After the deck sections (54a-54c) have been placed in position, they are secured to the underlying structure by means of plastic fastener nuts (64). As best seen in FIG. 18, each plastic fastener nut (64) includes an upper flange (66) that lies substantially in the plane of the top surface (58a-58c) of the deck sections (54a-54c). Each flange (64) is attached in turn to a hollow, cylindrical body (68). A fin (70) which can be manually grabbed is attached to the inner side wall of the hollow body (68). A female threaded section (72) is attached to the end of the hollow body (68) opposite from the circular flange (66). Threads (74) located on the inside of the female section (72) correspond with, and are adapted to mate with, the threads on the male projections (42a-42c) that face upwardly from the bottom support structure. Alternatively, the thread configuration could be reversed such that the female threads are in the molded support boards (12a-12c) and the male threads are part of the fastener (64). An optional cylindrical hole liner (98) shown in FIGS. 25A and 25B, including a flange (104) therein, may be placed through the deck apertures (56a-56c) and apertures (90 and 92) in order to provide additional support to the honeycomb cardboard apertures (56a-56b).
Initially, during the assembly process, the individual constructing the bedform (100) places a fastener nut (64) into an aperture (56c) as shown in FIG. 16. As the fastener nut (64) progresses into the aperture (56a-56c) the threads (74) of the female sections (72) come in to contact with the threads on the fastener attachment projections (42a-42c). The individual then uses his or her hands to grab or push fin (70), causing fastener (64) to rotate and the thread (74) to advance down the threads on the attachment projections (42a-42c). Continued manipulation and rotation of fastener (64) will eventually stop when the threads can no longer advance and the flange (66) is tight up against the upper surface (58a-58c). This process is repeated with the other eight (8) fasteners (64) until all three deck sections (54a-54c) have been attached to the base support structure. Note that no tools are used or are necessary to attach the deck sections (54a-54c) to the underlying support.
Lastly, a cloth cover (78) as shown in FIGS. 19 and 20 is attached over the deck section (54a-54c) in the manner similar to that of a standard “bed skirt” or one that mimics a “fitted bottom sheet”. The cloth cover (78) provides decoration and some level of flame retardancy as well as protection to the deck sections (54a-54c). The assembled apparatus forms a base upon which a conventional mattress (96) can be placed along with pillows, sheets, blankets, etc. to form the ultimate bed (10) as shown in FIG. 21. It should be noted that the bed (10) as constructed does not require any tools and can be erected in 5 to 6½ minutes depending upon the level of skill of the individual.
All of the elements shown in FIGS. 1-20 can be contained in a single, relatively light, shipping container (120) as shown in FIG. 22.
FIGS. 23A and 23B illustrate an alternative embodiment of the invention in which one or two of the long base support sections (12a-12c) include an aperture (106) that extends to the floor. When assembled into a base (100) the apertures (106) form storage areas under the bed for items such as suitcases, clothing, drawers, etc.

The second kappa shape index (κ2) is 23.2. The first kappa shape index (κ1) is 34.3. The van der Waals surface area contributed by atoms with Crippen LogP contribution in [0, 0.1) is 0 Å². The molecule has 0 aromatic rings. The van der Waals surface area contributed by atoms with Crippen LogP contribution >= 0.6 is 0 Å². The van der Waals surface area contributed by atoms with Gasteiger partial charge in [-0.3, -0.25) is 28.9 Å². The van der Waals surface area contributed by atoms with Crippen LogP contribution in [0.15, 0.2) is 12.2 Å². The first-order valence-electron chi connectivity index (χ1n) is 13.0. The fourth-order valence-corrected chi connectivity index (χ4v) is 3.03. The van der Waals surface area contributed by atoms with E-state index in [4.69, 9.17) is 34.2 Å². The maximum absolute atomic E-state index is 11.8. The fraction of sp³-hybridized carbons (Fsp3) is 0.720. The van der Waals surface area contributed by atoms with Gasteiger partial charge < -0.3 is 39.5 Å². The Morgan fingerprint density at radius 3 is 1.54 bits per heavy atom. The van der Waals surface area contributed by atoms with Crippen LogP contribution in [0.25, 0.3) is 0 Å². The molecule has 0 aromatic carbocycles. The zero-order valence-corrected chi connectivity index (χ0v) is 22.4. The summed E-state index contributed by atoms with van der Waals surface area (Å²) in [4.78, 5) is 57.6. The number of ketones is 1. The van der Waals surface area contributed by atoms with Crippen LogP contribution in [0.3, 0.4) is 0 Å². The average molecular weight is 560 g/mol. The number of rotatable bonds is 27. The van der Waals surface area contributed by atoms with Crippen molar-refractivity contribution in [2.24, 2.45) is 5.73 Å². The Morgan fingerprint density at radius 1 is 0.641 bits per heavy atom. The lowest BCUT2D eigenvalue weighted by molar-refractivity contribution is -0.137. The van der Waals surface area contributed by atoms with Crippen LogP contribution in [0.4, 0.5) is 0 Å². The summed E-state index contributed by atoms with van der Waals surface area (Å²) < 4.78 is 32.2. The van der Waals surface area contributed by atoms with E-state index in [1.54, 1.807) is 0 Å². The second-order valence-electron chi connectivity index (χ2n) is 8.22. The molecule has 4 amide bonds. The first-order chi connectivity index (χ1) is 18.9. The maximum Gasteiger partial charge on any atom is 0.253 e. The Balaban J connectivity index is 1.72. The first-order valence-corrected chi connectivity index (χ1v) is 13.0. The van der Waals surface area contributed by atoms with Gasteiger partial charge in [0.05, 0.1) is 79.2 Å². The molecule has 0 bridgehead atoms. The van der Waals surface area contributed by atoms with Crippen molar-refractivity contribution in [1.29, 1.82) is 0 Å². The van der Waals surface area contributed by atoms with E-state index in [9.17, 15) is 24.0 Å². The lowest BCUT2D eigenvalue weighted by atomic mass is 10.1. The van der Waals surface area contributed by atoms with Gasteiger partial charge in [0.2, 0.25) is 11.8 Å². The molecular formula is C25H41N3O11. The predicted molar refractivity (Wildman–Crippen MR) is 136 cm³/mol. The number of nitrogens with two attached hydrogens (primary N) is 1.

Another alternative embodiment of the invention is illustrated in FIG. 24A. In that embodiment the deck sections (108a-108c) are castellated, i.e., have irregular abutting edges, so that the deck sections (108a-108c) are better supported by the upper edges (28a-28d) of the short base support sections (14a-14c).
A variation of the alternative embodiment illustrated in FIG. 24A is shown in FIG. 24B where the deck sections (54a-54c) are rectangular in the manner illustrated in FIGS. 1-20 but wherein the underlying short base support sections (110a-110d) are castellated to provide better support for the deck sections (54a-54c).
Another alternative embodiment of the invention, previously discussed, provides for a cylindrical hole liner (98) that is receivable in the holes (56a-56c) in the deck plates (54a-54c). The embodiment illustrated in FIGS. 25A and 25B calls for a cylindrical, cardboard stock hole liner (98) including a hollow body sidewall portion (102) and a lower flange (104). As seen in FIG. 25B the hole liner (98) is preferably inserted from the bottom (60a-60c) of the deck section (54a-54c) so that the flange (104) abuts the bottom surface (60a-60c) when the hole liner (98) is properly in position in hole (56a). In this manner the side walls (102) of the hole liner (98) provide additional support to the cardboard honeycomb core section (80) of the deck sections (54a-54c). The plastic nut fastener (64) is placed into the aperture formed by the sidewalls (102) and screwed into the projecting male threaded attachment sections (42a-42c) in the manner previously described. This also helps to more firmly attach the deck sections (54a-54c) to the underlying base support structure because the flange (104) of the hole liner (98) is located opposite from the flange (66) on the plastic nuts (64) and in this fashion effectively squeeze the deck plate (54a-54c) between flanges (66 and 104) thereby better securing the deck sections (54a-54c) to the underlying support structure. The hole liner (98) is preferably made of rigid cardboard stock but could also be made of an appropriate plastic material.